DHS Seeks Technology to Create Huge License Plate Database
Catherine Herridge is reporting today on privacy concerns over the federal government's apparent push to track license plates as a way to find fugitive undocumented immigrants.
Here's more from Fox News Latino:
The federal agency tasked with arresting and deporting undocumented immigrants, U.S. Immigration and Customs Enforcement, put out an official request last week for contractors to submit bids for commercial technology that would help the agency its law enforcement officers tap into the National License Plate Recognition Database, or NLPR.
“The database should track vehicle license plate numbers that pass through cameras or are voluntarily entered into the system from a variety of sources (access control systems, asset recovery specialists, etc.) and uploaded to share with law enforcement," the request for proposals stated ."NLPR information will be used by DHS/ICE to assist in the location and arrest of absconders and criminal aliens.”
The technology that ICE wants developed for the agency would allow agents to use smart phones to quickly snap a photo of a license plate and quickly determine the plate is on a "hot list" of "target vehicles."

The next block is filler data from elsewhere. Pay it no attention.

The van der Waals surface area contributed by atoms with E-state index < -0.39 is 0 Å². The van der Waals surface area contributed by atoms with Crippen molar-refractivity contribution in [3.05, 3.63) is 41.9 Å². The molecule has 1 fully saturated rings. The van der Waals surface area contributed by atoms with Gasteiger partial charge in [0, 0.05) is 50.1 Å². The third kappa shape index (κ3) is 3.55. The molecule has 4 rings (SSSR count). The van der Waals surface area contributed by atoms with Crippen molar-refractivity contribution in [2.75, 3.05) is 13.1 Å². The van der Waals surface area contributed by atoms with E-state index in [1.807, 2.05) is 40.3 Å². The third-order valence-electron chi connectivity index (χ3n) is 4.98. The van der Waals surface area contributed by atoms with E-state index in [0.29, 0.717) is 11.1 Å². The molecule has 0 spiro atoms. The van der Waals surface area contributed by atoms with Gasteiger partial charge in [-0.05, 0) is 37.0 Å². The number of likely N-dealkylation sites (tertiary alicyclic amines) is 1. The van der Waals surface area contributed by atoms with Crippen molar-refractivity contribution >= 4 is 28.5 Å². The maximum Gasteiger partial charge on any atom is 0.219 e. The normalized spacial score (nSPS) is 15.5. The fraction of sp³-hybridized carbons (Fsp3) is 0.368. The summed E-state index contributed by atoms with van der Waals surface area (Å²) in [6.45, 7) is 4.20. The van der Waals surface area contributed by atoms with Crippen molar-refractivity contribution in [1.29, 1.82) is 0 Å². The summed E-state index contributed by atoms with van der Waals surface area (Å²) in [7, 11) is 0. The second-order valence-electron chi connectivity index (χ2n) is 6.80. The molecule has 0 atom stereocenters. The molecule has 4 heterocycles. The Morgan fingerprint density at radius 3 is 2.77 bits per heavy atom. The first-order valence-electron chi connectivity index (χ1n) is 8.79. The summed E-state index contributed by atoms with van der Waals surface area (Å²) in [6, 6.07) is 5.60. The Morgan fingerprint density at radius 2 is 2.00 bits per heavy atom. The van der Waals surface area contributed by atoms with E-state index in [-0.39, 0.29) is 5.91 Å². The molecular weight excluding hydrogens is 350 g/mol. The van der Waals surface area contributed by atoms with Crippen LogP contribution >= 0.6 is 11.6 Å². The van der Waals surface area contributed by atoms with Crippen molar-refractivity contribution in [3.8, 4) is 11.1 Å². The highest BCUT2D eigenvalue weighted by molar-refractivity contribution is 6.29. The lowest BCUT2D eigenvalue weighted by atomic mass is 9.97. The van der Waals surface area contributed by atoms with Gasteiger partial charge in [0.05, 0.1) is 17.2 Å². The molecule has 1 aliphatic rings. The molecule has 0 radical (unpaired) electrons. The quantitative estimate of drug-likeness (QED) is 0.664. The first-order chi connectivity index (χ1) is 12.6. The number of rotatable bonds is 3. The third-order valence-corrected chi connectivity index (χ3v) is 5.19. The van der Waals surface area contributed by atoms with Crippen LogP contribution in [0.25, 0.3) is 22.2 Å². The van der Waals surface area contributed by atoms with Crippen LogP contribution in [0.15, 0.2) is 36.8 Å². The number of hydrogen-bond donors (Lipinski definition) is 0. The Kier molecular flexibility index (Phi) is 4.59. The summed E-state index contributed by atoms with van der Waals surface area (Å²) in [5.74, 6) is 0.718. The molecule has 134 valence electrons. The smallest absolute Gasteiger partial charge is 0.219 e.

License plate readers, however, would automatically record information on all vehicles that cross their paths instead of just suspect vehicles.
"This system is supposed to be for the Immigrations and Customs Enforcement branch of DHS, for the tracking of illegal immigrants," said J.J. Green, a national security correspondent in Washington D.C. for WTOP radio.
The ACLU is asking what privacy protections are being put into place, and accusing DHS of working on this program in secret.
Judge Andrew Napolitano weighed in on Herridge's report on America's News HQ this afternoon. He joked that if you feel like you've missed the great congressional debate about this plan, don't feel bad because there was none!
He called out the Obama administration for once again overreaching, comparing this to what the government is doing with the NSA.
"The same president who directed the NSA to engage in all spying, all the time, has now directed the Department of Homeland Security to take pictures of every license plate in the United States of America in certain select cities. They don't have the technology to put it everywhere yet. No matter who you are and no matter how innocent your driving may be," said Napolitano.
Napolitano said he agrees with the ACLU's assessment that "license plate reader databases open the door to abusive tracking, enabling anyone with access to pry into the lives of his boss, his ex-wife, or his romantic, political or workplace rival."
Watch the full report and analysis in the video above.